King Appeals to Top Monk to Let Him Abdicate

For the second time in a week, King Norodom Sihanouk raised the issue of his proposed abdication Monday, saying he will give up the throne once he is granted permission to do so from one of the country’s top religious leaders.

King Sihanouk, who lives in self-imposed exile in North Ko­rea, said he will step down when he returns to Cambodia with the consent of Supreme Patriarch Tep Vong, leader of the Ma­hanikaya Buddhist sect.

He repeated his earlier plans to retire to his Siem Reap residence, where he said he will retreat fully from public life.

After his abdication, he wrote in a statement Monday, he will no longer respond to any of his letters or e-mails and he will not re­ceive any diplomatic or other official visits. “And I hope that people (in­cluding members of the Khmer Royal Family) abstain from making courtesy visits or other visits to me,” he added.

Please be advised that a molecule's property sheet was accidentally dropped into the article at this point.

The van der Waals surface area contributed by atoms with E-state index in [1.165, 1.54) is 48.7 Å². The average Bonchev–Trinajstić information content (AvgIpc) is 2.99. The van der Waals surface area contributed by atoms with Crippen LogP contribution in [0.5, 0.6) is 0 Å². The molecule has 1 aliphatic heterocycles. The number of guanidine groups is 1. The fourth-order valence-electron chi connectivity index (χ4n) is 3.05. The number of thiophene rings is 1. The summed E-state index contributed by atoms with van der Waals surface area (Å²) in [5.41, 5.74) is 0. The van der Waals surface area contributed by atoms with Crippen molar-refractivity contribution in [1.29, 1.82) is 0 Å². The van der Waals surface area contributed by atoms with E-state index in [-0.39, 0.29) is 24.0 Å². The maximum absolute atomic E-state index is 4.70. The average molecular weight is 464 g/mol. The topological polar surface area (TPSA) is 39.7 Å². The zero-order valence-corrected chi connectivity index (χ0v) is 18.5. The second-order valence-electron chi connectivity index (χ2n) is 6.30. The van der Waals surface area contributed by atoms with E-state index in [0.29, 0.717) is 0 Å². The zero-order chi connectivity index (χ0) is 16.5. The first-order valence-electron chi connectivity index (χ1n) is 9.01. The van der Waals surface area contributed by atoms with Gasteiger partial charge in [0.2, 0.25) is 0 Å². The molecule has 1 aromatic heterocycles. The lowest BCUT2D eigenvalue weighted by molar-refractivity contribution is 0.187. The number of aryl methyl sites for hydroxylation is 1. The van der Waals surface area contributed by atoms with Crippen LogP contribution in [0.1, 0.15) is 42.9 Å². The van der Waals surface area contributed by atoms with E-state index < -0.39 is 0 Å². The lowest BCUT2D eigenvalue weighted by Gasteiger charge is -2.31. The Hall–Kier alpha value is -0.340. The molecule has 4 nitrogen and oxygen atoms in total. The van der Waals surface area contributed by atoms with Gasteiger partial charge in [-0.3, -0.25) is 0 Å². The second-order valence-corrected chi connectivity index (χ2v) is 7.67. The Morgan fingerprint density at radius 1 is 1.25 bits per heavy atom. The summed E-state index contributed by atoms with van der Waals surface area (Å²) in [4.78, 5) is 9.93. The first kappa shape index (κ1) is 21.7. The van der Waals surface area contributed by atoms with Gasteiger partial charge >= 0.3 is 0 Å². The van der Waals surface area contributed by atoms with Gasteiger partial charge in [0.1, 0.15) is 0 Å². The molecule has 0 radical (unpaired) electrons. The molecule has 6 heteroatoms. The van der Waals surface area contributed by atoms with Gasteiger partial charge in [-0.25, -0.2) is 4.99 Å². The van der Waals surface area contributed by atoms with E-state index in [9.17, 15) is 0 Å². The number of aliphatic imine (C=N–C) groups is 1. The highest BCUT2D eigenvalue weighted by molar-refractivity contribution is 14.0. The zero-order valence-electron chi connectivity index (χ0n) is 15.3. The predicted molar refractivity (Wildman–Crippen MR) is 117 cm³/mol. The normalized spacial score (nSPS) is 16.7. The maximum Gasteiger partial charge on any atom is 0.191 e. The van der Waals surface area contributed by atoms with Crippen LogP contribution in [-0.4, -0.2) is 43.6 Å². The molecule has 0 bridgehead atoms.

King Sihanouk has threatened to abdicate on several occasions in recent years, but has been particularly detailed about his plans to step down over the past month, as he has criticized what he said was a worsening political crisis.

Reached by telephone Mon­day, Tep Vong, however, said the King agreed in July not to abdicate, at the request of the top monk. “Last month, I wrote a letter to King Sihanouk to continue to keep the throne for the nation,” Tep Vong said. “The King accepted my letter so the issue is al­ready finished.”

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